Keywords: competition,antitrust,abuse of market power,sports economics,formula one motor racing,sports business,media revenue,football
    JEL: K21 L12 L40 L83 Z20
    Date: 2016
  4. By: Madalina Cristina TOCAN (Faculty of Economics, Ecological University of Bucharest)
    Abstract: The terms "Entrepreneurship" and "Entrepreneur" became increasingly used worldwide because the entrepreneurship tends to be associated with the economic development and well-being of a nation. Entrepreneurship is a powerful driver of economic growth and job creation: it creates new companies and jobs, opens up new markets, and nurtures new skills and capabilities. According to EU Entrepreneurship Action Plan 2020 “Entrepreneurship makes economies more competitive and innovative and is crucial in achieving the objectives of several European sectorial policies” 'The objective of this paper is to present an analysis of the Romanian entrepreneurial ecosystem and the factors which influence it. Development of the present paper has been carried out through the analysis of the Romanian entrepreneurial business environment, using data supplied by the Global Entrepreneurship Monitor 2014, European Commission and Ernst & Young study “Entrepreneurs Talk”.
    Keywords: Entrepreneurship, skills and capabilities, entrepreneurial system
    JEL: L26 L31
    Date: 2015–11
  5. By: Juan Rosellón (Division of Economics, CIDE); Eric Zenón (Centro del Cambio Global y la Sustentabilidad en el Sureste, CCGSS)
    Abstract: This paper addresses electricity transmission planning under the new industry and institutional structure of the Mexican electricity market, which has engaged in a deep reform process after decades of a state-owned vertically-integrated non-competitive closed industry. Under this new structure, characterized by a nodal pricing system and an independent system operator (ISO), we analyze welfare-optimal network expansion with two modeling strategies. In a first model, we propose the use of an incentive price-cap mechanism to promote the expansion of Mexico networks. In a second model, we study centrally-planned grid expansion in Mexico by an ISO within a power-flow model. We carry out comparisons of these models which provide us with hints to evaluate the actual transmission planning process proposed by Mexican authorities (Prodesen). We obtain: 1) the Prodesen plan appears to be a convergent welfare optimal planning process, and 2) incentive regulation in Mexico could further help to implement such an optical process.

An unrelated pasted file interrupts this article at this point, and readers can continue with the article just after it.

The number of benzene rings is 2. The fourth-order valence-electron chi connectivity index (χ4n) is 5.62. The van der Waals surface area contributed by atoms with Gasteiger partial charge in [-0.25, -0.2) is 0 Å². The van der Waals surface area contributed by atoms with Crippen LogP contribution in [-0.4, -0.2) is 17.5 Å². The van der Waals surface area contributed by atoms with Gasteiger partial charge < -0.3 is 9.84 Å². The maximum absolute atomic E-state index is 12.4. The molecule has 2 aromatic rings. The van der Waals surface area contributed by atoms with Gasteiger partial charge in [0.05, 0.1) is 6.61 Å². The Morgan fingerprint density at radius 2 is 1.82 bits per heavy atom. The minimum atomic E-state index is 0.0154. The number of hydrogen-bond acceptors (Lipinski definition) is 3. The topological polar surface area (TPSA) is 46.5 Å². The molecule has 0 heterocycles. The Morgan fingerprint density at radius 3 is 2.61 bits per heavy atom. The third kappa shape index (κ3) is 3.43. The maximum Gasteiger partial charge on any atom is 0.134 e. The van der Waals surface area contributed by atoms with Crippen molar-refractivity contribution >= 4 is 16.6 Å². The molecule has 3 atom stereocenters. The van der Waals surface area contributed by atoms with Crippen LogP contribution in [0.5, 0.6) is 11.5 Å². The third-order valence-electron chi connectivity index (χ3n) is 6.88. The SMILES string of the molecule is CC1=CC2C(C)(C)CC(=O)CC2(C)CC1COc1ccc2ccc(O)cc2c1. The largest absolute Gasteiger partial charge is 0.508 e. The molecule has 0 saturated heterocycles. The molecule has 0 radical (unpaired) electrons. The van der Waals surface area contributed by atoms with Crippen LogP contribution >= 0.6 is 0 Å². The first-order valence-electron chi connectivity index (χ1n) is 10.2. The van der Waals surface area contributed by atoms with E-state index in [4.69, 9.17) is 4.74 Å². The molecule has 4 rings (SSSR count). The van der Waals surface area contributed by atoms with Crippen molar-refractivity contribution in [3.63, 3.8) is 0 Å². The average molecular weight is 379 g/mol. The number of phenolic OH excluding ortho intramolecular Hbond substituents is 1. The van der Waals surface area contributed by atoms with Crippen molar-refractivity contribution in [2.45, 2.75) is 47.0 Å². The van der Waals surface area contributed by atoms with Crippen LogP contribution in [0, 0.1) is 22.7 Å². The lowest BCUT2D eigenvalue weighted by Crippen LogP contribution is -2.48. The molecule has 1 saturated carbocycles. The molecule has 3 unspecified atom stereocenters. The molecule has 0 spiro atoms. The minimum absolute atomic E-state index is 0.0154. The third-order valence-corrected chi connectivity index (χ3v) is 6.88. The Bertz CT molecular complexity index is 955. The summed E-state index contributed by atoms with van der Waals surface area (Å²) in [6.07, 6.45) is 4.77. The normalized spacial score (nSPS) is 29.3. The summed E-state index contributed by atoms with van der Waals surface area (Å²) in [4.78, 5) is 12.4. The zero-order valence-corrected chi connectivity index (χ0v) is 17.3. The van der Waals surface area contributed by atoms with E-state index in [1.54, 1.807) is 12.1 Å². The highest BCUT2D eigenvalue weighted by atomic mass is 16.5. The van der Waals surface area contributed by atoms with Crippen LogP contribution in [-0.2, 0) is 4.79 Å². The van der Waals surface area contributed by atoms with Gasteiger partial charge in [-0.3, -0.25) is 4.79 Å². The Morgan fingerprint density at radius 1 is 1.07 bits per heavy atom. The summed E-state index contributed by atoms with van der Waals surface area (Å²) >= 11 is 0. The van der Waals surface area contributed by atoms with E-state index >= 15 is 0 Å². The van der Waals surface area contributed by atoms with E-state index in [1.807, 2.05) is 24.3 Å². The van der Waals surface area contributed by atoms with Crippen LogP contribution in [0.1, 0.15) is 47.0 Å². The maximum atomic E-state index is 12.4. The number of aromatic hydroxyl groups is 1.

Keywords: Electricity market reform, vertical and horizontal disintegration, transmission planning, nodal prices, Mexico.
    JEL: L51 L91 L94 Q40
    Date: 2016–04